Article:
Protip: I have had too many bad experiences with padthai, noodles, and seemingly basic Thai dishes in the market. If snacking isn’t enough and you’re really starving, go outside the market and eat at the vendors lining the street between JJ market grounds and the Chatuchak park to find something more hearty. You can also grab some things to go and take it into the park where you can rent a mat that you can use to picnic on!
5. Real food at Or Thor Kor Market (ตลาด อตก)
Any bad food experiences I’ve had in Chatuchak, have been outweighed by great experiences in the Or Thor Kor market. In fact, my experience in Or Thor Kor has been almost the complete opposite. The area is clean, the seating isn’t painfully crowded and there’s so much choice.
The market is pricier than typical Thai street food, but then again so are the vendors inside Chatuchak. The difference is the Or Thor Kor market is organized with each stall clearly numbered, and since they’re open everyday they’ve learned to better cope with the large crowds. Look for fantastic grilled chicken, strange fruit, sai oua the Chiang Mai sausage, boat noodles, and a few giant khao gaeng stalls serving all sorts of stir fries, soups, and curries.
6. Vegetarian food at Chamlong Asoke’s Vegetarian Club (ชมรมมังสวิรัติ จตุจักร)
This is easily the best vegetarian food court in Bangkok and included in Mark’s Vegetarian Thai food guide. While it can be a little tough to find, if you’re vegan, vegetarian, or just looking for something out of the ordinary around Chatuchak, Chamlong Asoke’s food court is a must visit spot. In the food court you will find all sorts of food with tofu and faux meat versions of many of Bangkok’s street food favorites from kow mok gai (Thai biryani) to som tum (papaya salad) to mystery meat skewers (made with mushrooms and fake meat). Just don’t forget to head to this place before you get too hungry. While they are open Tuesday – Sunday, they do close up pretty early each day. On a weekday you’ll need to get here and order before 2pm, and on weekends they close at 3pm. This vegetarian food court is located across from Or Thor Kor market (on Kamphaeng Phet Rd.), just behind IN Square Mall.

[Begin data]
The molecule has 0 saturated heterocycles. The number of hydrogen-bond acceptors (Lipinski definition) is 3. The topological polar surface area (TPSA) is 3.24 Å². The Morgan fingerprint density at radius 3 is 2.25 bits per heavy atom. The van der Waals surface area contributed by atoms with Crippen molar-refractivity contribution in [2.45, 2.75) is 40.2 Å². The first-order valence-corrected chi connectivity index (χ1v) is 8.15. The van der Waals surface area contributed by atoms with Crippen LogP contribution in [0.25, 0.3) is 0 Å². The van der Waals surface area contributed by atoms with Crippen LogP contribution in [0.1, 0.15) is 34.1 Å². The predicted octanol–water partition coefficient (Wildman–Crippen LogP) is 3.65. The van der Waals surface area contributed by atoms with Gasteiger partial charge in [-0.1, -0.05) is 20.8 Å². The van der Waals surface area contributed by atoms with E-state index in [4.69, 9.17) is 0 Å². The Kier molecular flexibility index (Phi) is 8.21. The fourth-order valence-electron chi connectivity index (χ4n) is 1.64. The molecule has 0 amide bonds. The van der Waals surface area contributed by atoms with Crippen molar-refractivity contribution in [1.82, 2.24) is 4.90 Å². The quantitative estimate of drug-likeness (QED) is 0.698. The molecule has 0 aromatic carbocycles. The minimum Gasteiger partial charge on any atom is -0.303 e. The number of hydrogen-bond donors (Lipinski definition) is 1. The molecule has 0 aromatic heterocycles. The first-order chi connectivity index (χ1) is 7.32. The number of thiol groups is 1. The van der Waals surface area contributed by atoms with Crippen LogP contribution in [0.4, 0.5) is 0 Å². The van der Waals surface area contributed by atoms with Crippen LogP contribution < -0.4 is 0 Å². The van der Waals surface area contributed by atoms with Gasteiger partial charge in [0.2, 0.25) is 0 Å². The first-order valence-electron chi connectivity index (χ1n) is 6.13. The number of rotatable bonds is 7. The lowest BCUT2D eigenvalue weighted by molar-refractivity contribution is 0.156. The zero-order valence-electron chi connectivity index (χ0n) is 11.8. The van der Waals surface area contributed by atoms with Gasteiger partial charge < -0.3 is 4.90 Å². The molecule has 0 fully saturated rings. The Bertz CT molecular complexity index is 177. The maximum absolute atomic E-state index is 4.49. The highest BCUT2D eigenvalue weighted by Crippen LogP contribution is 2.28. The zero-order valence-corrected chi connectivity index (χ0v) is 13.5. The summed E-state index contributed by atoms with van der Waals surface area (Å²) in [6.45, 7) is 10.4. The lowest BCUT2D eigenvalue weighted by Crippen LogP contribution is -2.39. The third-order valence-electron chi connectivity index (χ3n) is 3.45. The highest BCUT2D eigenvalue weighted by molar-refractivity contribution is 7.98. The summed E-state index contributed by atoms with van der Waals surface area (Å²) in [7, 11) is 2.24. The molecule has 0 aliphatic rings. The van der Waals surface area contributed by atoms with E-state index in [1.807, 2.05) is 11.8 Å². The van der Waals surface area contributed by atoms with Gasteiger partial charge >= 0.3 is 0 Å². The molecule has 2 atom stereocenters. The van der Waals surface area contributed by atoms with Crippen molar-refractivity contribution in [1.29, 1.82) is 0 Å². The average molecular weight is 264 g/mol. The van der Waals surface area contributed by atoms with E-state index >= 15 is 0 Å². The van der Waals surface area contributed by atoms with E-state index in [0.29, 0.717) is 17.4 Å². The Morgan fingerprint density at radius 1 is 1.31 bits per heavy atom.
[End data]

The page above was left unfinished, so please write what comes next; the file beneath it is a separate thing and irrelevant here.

How to Get to Chatuchak Weekend Market
Fortunately Chatuchak is easy to access by public transportation, including bus and minivan. If you do need to take a taxi, most taxi drivers will know the market also. However, the easiest method is to leave home early and head for either the BTS Skytrain’s Mor Chit Station or the underground MRT’s Kamphaeng Phet Station (You can also use the station to cross comfortably to Or Thor Kor or head towards Chamlong Asoke’s). The MRT is a little more convenient is you can enter and exit right into the park. If you use the skytrain, you’ll need to walk a few minuted around or through Chatuchak park to enter into the market.
Hotels and Hostels Near Chatuchak Weekend Market
If you’re in Bangkok a short time or really want to take advantage of all the shopping in the market there are some decent hotels nearby. However, none of the ones I’d recommend are in walking distance to the market. In general though you should be ok staying at any hotel in Bangkok which is nearby a BTS or MRT station to get to JJ market conveniently. I’ve had friends looking for a nice place on the northern side of town where the market is located stay in Centara Grand (the giant hotel near Central Lad Prao mall and MRT Phahon Yothin station). There is also Abloom Serviced Apartments (Sanam Pao BTS), a smaller and more quiet hotel in a mostly Thai neighborhood, a few stops away from the market.
The same goes for Bangkok hostels in the area. If you want to be in the general direction of JJ, you can try the tiny and budget Linkcorner Hostel. However, I prefer to stay at Lub d Hostel in Siam which is a little more upscale and pricey, but right next to the National Stadium BTS.
Subscribe to Bangkok Fatty on Youtube
Ok thanks for reading. There should be a video on all this all coming soon. I’m planning to launch the Bangkok Fatty youtube channel at the end of December, so be sure to go ahead and subscribe to the channel on youtube. Even though this isn’t one of my favorite places to eat, I must admit I did really have a ton of fun in the market hunting food, ducking the sun, and running into old friends. The additional of the markets and food court however, do make Chatuchak market a proper weekend eating destination when in Bangkok, so enjoy!
If you’ve got anything add, please leave some feedback in a comment below!